Malcom X

From dKosopedia

Malcom X was a black nationalist and convert to Islam. He preached a message of self-help, separation, and resistance, even violent if necessary, to the oppressions visited upon black people in the U.S. by various racist and repressive political forces. His militant stance appeared threatening to the white establishment (among others) and created a counterpoint to the pacifism represented by Martin Luther King, Jr. in the Civil Rights movement. Although their philosophical positions appeared to be diametrically opposed, the two men did meet during life, and the stark opposition of their views on violence made it clear for all to see that there was a continuum of action available to oppressed people. The few photographs of them standing together are viewed as illuminating a particularly poignant moment in the history of the Civil Rights movement.

Malcom X was one of several African-American figures in the Civil Rights movement who converted to Islam. Among all of them, his was the clear clarion call to black people to rally to a religion that would (he believed) best further the full range of their aspirations. The movement among many African-Americans to convert to Islam may have been in part because of its historical connection to Africa. But most African-Americans in his time did not come to Islam as a result of contact with orthodox Muslims. Malcolm X was originally associated with the Nation of Islam, an organization based on a non-orthodox version of Islam taught by Elijah Muhammad. He later converted to orthodox Islam when he broke with the Nation of Islam. Although he had enemies on all sides because his penetrating critiques threatened many repressive factions present in American life, it is generally believed that members of the Nation of Islam assassinated him. He was gunned down in 1968.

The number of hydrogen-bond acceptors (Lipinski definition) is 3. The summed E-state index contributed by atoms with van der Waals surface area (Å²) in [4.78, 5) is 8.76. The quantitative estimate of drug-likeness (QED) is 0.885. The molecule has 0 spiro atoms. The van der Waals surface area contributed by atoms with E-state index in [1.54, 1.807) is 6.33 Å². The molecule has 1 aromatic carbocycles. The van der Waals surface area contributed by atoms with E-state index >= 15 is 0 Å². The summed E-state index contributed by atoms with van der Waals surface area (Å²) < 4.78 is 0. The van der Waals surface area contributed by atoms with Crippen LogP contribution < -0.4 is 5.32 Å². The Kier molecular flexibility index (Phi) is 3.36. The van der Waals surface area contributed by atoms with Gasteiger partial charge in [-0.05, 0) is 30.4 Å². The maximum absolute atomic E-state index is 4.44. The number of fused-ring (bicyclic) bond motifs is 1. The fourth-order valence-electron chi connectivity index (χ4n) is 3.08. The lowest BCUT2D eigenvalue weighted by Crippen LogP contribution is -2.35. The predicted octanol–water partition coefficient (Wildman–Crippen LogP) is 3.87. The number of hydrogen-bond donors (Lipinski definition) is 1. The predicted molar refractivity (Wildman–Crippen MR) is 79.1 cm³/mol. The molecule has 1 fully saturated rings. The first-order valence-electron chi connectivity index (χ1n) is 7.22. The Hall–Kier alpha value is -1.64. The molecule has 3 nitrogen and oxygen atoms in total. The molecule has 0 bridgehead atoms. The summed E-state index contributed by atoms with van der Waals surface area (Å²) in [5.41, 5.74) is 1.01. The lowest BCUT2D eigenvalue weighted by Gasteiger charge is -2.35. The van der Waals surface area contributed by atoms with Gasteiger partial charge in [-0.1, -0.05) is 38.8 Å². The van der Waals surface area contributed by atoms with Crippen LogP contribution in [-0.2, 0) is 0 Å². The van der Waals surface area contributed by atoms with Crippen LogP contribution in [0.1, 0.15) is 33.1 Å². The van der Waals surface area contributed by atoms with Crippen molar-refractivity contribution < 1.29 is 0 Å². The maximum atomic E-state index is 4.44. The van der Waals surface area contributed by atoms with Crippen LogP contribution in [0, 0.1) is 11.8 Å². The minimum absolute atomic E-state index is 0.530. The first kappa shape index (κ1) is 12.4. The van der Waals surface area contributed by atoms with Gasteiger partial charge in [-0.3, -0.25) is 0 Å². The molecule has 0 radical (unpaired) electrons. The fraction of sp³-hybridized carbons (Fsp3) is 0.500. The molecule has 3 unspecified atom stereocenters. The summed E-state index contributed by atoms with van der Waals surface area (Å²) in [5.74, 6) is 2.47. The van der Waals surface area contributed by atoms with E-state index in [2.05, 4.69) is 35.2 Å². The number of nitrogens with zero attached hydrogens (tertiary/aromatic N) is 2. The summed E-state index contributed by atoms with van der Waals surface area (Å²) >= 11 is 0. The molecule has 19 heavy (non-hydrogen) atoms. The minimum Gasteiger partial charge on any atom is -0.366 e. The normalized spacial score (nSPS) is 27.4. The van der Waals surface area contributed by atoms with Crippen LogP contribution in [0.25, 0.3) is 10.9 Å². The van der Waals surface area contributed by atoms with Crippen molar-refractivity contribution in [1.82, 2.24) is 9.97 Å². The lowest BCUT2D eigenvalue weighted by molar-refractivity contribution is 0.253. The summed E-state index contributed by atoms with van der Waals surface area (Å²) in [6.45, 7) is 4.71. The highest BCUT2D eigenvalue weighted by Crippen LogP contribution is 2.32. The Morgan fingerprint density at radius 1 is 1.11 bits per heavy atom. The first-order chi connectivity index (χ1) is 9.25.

Malcolm X taught his followers to resist injustices and attacks "by all means possible," and many people have interpreted these words as condoning or even advocating violence as the first response to any provocation. However, his actions when in tense confrontations clearly showed that he literally meant to have at hand all of the entire continuum of possible responses and use those of them that would be most appropriate. When his group came into confrontational situations he maintained iron discipline so that no violence could spring from his side.

Malcolm X taught by his life that transcendence is possible. Even before he encountered the teaching of the Nation of Islam he had been prepared by life experiences to have a strongly negative, even hateful, attitude toward white people. The Nation of Islam teachings made it an article of faith that whites were innately evil. Yet when he made his pilgrimage to Mecca he encountered blond, blue-eyed people who convinced him by the character of their interactions with him that they were not racist and not evil. His racial prejudices against whites were washed free by this experience. He transcended his conditioning. But he did not for that reason look any more kindly upon injustices and evils. He continued his acute critique of the evils of American life even as he came into conflict with the Nation of Islam due to his discovery of the unethical behavior of its leader.